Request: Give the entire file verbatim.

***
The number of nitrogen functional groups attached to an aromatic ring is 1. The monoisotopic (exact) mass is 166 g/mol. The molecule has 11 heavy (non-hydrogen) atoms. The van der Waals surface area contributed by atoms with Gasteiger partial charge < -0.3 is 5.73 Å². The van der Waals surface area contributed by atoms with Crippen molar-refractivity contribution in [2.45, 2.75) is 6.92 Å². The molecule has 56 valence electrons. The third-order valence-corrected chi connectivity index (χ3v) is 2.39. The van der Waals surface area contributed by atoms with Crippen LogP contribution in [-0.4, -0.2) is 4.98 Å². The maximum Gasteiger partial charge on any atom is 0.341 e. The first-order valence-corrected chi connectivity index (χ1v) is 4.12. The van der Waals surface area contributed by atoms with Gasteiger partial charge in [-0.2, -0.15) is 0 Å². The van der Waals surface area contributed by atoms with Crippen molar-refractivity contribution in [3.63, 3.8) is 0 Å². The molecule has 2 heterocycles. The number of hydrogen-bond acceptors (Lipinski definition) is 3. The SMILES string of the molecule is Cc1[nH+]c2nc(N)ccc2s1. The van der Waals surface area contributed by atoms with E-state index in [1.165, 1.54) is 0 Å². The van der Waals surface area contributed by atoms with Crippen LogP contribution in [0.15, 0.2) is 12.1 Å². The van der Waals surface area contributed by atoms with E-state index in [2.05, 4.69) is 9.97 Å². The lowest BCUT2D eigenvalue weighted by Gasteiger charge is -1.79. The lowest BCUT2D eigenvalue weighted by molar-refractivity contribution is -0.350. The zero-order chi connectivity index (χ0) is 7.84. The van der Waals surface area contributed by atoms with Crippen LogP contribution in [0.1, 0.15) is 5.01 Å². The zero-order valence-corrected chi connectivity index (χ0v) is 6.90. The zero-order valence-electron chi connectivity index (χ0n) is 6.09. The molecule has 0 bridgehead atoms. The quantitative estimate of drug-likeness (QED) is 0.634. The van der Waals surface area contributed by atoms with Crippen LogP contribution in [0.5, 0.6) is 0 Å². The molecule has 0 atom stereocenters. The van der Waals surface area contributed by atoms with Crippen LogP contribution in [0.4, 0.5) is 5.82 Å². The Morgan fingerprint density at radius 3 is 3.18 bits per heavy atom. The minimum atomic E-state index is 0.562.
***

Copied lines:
The number of nitrogen functional groups attached to an aromatic ring is 1. The monoisotopic (exact) mass is 166 g/mol. The molecule has 11 heavy (non-hydrogen) atoms. The van der Waals surface area contributed by atoms with Gasteiger partial charge < -0.3 is 5.73 Å². The van der Waals surface area contributed by atoms with Crippen molar-refractivity contribution in [2.45, 2.75) is 6.92 Å². The molecule has 56 valence electrons. The third-order valence-corrected chi connectivity index (χ3v) is 2.39. The van der Waals surface area contributed by atoms with Crippen LogP contribution in [-0.4, -0.2) is 4.98 Å². The maximum Gasteiger partial charge on any atom is 0.341 e. The first-order valence-corrected chi connectivity index (χ1v) is 4.12. The van der Waals surface area contributed by atoms with Gasteiger partial charge in [-0.2, -0.15) is 0 Å². The van der Waals surface area contributed by atoms with Crippen molar-refractivity contribution in [3.63, 3.8) is 0 Å². The molecule has 2 heterocycles. The number of hydrogen-bond acceptors (Lipinski definition) is 3. The SMILES string of the molecule is Cc1[nH+]c2nc(N)ccc2s1. The van der Waals surface area contributed by atoms with E-state index in [1.165, 1.54) is 0 Å². The van der Waals surface area contributed by atoms with Crippen LogP contribution in [0.15, 0.2) is 12.1 Å². The van der Waals surface area contributed by atoms with E-state index in [2.05, 4.69) is 9.97 Å². The lowest BCUT2D eigenvalue weighted by Gasteiger charge is -1.79. The lowest BCUT2D eigenvalue weighted by molar-refractivity contribution is -0.350. The zero-order chi connectivity index (χ0) is 7.84. The van der Waals surface area contributed by atoms with Crippen LogP contribution in [0.1, 0.15) is 5.01 Å². The zero-order valence-corrected chi connectivity index (χ0v) is 6.90. The zero-order valence-electron chi connectivity index (χ0n) is 6.09. The molecule has 0 bridgehead atoms. The quantitative estimate of drug-likeness (QED) is 0.634. The van der Waals surface area contributed by atoms with Crippen LogP contribution in [0.5, 0.6) is 0 Å². The molecule has 0 atom stereocenters. The van der Waals surface area contributed by atoms with Crippen LogP contribution in [0.4, 0.5) is 5.82 Å². The Morgan fingerprint density at radius 3 is 3.18 bits per heavy atom. The minimum atomic E-state index is 0.562.